SEC Orders Reviews and New Disclosures for Mainland Chinese Security Listings in the U.S.
06 August 2021
U.S. Securities and Exchange Commission Chair Gary Gensler on 30 July announced heightened scrutiny of the security listings of mainland Chinese firms in U.S. exchanges. Gensler said the SEC will increase required disclosures by certain firms that establish shell companies to enter into contracts with mainland China-based firms and then list shares in the U.S.
In a “Variable Interest Entities” arrangement, a mainland China-based operating company establishes a shell company in another jurisdiction, such as the Cayman Islands, to issue stock to shareholders. This shell company enters into service and other contracts with the operating company and then issues shares on an exchange such as the New York Stock Exchange. Gensler wants the VIEs to disclose to investors that they are not actually buying direct shares in the mainland Chinese firm.
Gensler indicated that “neither the investors in the shell company’s stock, nor the offshore shell company itself, has stock ownership in the China-based operating company” and that “average investors may not realize that they hold stock in a shell company” rather than in the operating company. He asserted that “the business description of the issuer should clearly distinguish the description of the shell company’s management services from the description of the China-based operating company”, noting that “investors face uncertainty about future actions by the government of China that could significantly affect the operating company’s financial performance and the enforceability of the contractual arrangement”. Gensler demanded that any such firm provide detailed financial information, including quantitative metrics, “so that investors can understand the financial relationship between the VIE and the issuer.” He also claimed that the mainland Chinese government has placed restrictions on companies raising funds offshore, including government-led cybersecurity reviews of those firms.
Even beyond VIEs, Gensler announced that all mainland China-based firms seeking to register securities with the SEC will be asked to “prominently and clearly disclose” whether the issuer had received permission from the authorities to list on U.S. exchanges and whether there could be any risk that this approval could be rescinded. He also reminded firms that under the Holding Foreign Companies Accountable Act the Public Company Accounting Oversight Board must be permitted to inspect the issuer's public accounting firm within three years. This requirement could potentially result in the delisting of a security if the PCAOB is unable to inspect the accounting firm.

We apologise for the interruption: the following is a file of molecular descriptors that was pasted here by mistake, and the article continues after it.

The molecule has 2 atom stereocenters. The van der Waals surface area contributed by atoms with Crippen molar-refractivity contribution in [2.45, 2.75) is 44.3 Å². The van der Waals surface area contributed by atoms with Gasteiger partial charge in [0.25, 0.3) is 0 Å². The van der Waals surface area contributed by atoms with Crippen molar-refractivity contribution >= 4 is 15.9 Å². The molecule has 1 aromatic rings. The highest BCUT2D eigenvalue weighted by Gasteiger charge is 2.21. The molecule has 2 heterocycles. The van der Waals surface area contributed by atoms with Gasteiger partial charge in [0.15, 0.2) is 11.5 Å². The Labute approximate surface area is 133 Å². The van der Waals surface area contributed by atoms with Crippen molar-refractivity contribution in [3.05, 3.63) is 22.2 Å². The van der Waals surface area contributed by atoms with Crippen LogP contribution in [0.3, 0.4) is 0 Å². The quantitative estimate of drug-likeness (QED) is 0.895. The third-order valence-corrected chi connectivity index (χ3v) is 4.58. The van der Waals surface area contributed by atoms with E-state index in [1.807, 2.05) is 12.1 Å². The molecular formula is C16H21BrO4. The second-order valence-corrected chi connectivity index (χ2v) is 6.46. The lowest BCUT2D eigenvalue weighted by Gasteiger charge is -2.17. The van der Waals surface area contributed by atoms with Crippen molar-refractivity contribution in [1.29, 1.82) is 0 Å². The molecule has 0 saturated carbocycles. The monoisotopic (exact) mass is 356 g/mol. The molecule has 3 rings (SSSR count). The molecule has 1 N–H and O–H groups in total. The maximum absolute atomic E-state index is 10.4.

In addition to the above, Gensler has asked staff to engage in targeted additional reviews of filings for companies with significant mainland Chinese operations. “I believe such disclosures are crucial to informed investment decision-making and are at the heart of the SEC’s mandate to protect investors in U.S. capital markets,” he said in a statement.
These moves by Gensler mark a significant escalation in U.S. tensions with mainland China regarding capital markets. The announcement came one day after seven Republican senators demanded that the SEC investigate the practices of mainland Chinese companies along with the underwriters and index providers that do business with them. The lawmakers complained that U.S. investors had lost money when the shares of Beijing-based ride hailing company Didi Global fell after its initial public offering, after mainland Chinese regulators halted downloads of its app citing cybersecurity risks. According to the senators’ letter, Didi executives downplayed the domestic regulatory risk prior to their U.S. IPO, which highlights “the troubling trend of Chinese companies taking advantage of our capital markets while ignoring the transparency that is required under U.S. law to access U.S. markets.”
Gensler was chair of the U.S. Commodity Futures Trading Commission during the Obama administration and is credited with the reform of the US$400 trillion swaps market after the 2008 financial crisis. He was a senior advisor to Sen. Paul Sarbanes in writing the Sarbanes-Oxley Act, which instituted many changes to financial regulations in 2002, and served as undersecretary of the Treasury for Domestic Finance during the Clinton administration. Gensler has been a professor at the Massachusetts Institute of Technology and also worked at Goldman Sachs.
- Finance & Investment
- North America
- Mainland China